Mazda RX-4 Review and Specs

Mazda RX-4 Review

Pros

  • High top speed and acceleration for its time
  • Stylish relic of the 1970s
  • Lower pollution levels than other cars in its class
  • Standard kit arguably one of the best of its era
  • Good handling

Cons

  • Fuel economy leaves something to be desired
  • Cornering at speed not advisable
  • Wheel-spinning possible in the first three gears
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Overview, Look, and Feel of the Mazda RX-4

The Mazda RX-4 debuted in April 1973 with a similar body shape to that of the Series 1 version of the long-running Mazda Capella, with differences apparent in the larger dimensions of the RX-4, coupled with a more powerful engine and a sportier feel. The RX-4 was produced until 1977 and remained on sale until 1978 when it was superseded by the RX-5.

The RX-4 was made available to Australians in four-door sedan and two-door coupe versions. A choice of a 4-speed manual gearbox and a 3-speed automatic gearbox was available for the sedan, whereas the Coupe was only available with a 4-speed manual transmission. The sedan was equipped with a flatter nose and dashboard than those on the coupe, which was equipped with a pointed nose, cockpit-style dashboard, and a more personalised interior.

Despite its relatively short lifespan of 5 years, the RX-4 was subject to 3 exterior and interior changes. The first of these changes came in April 1974, when the Series 2 RX-4 was released, with the most significant change being the replacement of the Wankel 12A rotary engine with the more powerful 13B engine.

The second change came in April 1976 when the Series 3 RX-4, but the RX-4 was unfortunately on borrowed time, arguably as a direct result of this anti-pollution stance. The RX-4’s Wankel engines were not very economical, and as the Saudi fuel crisis (beginning in 1975) began to be of major concern to both manufacturers and to consumers, sales of the RX-4 plummeted and as a result it was withdrawn from sale in 1978.

Mazda’s decision to place paramount importance on anti-pollution production methods meant that the RX-4 did emit a lower volume of pollutants than some of its rivals.

Mazda RX-4 Engine Specs and Performance

As with all of its contemporary Mazda brethren, the Mazda RX-4 was equipped with a Wankel rotary engine, which was well known for being small and powerful but at the expense of poor fuel economy. The Series 1 RX-4 included the Wankel 12A rotary engine. The top speed of the two-door manual 4-speed sedan was impressive for the time, at 190km/h and acceleration was also striking, with the car reaching 0-100km/h in 11.9 seconds. Torque was 156Nm at 4000rpm and 70kW of power, and fuel consumption was 14.4L/100km.

In terms of handling, the RX-4 Series 1 was notable of the responsiveness of its steering, which was remarkably accurate, although it was inadvisable to take corners at speed due to its propensity for wheel-spinning in such situations. Gears changes could also be a little difficult to those not accustomed to the long travel of the clutch in the manual cars.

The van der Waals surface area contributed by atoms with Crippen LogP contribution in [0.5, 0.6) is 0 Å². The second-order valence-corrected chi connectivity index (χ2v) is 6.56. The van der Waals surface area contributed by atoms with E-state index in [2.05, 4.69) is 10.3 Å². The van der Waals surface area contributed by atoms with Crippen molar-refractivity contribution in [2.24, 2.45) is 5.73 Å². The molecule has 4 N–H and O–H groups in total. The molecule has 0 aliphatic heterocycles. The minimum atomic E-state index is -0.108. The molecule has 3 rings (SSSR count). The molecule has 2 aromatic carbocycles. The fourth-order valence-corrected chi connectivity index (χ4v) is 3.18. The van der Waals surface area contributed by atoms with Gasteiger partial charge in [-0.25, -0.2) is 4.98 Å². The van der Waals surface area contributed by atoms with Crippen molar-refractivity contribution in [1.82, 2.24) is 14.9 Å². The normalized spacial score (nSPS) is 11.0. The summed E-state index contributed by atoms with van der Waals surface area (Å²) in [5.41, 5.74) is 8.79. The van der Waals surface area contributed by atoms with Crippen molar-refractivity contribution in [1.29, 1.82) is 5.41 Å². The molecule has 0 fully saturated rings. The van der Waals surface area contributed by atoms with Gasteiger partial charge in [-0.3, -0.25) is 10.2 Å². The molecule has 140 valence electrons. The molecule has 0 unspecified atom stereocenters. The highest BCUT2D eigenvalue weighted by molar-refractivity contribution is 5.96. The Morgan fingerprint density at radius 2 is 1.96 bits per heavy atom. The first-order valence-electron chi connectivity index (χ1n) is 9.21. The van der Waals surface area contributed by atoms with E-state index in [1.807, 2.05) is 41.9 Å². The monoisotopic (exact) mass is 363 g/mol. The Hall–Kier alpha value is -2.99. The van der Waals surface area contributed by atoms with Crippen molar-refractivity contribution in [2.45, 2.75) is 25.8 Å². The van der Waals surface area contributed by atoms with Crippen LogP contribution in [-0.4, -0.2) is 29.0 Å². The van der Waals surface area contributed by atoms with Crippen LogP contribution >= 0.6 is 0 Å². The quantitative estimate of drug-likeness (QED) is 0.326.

The RX-4 Series 2 version included the Wankel 13B rotary engine which was in fact an extended version of the original RX-4 12A engine and would be used for the remainder of the RX-4’s lifespan. The 4-speed manual gearbox variant had a top speed of 195km/h, an acceleration time of 0-100km/h in 10.4 seconds, a torque of 160Nm at 4000rpm, and an advertised power output of 85kW.

Despite these improvements, fuel economy still arguably left something to be desired and in fact actually worsened, with the RX-4 Series 2 sedan now using 15.6L/100km.

Handling was also improved on the Series 2 version through the reworking of the body to handling the powerful 13B engine, as well as the use of torque rods to give the car extra stability on corners, which was just as well considering its fearsome acceleration and speeds. The Wankel 13B engine would be used in the RX-4 until the end of its run and would provide the basis for rotary engines produced for 30 years.

Directional accuracy on smooth roads was more than acceptable, with little need to move the wheel. On bump-laden roads, the Macpherson Strut front suspension would often lead to thumping and kickback that could be felt through the steering wheel.

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Mazda RX-4's Competition

In 1976, the Series 2 sedan variant of the Mazda RX-4 had a retail price of $5,014 and the Coupe retailed at $5,195. Although prices had actually increased from the previous year, the RX-4 was still very reasonably priced compared to its competition. Indeed, the Chrysler Centura GL cost $5,162 and the Ford Cortina XLE cost $5,753. All of these cars were heavier, arguably less fun to drive and less equipped.

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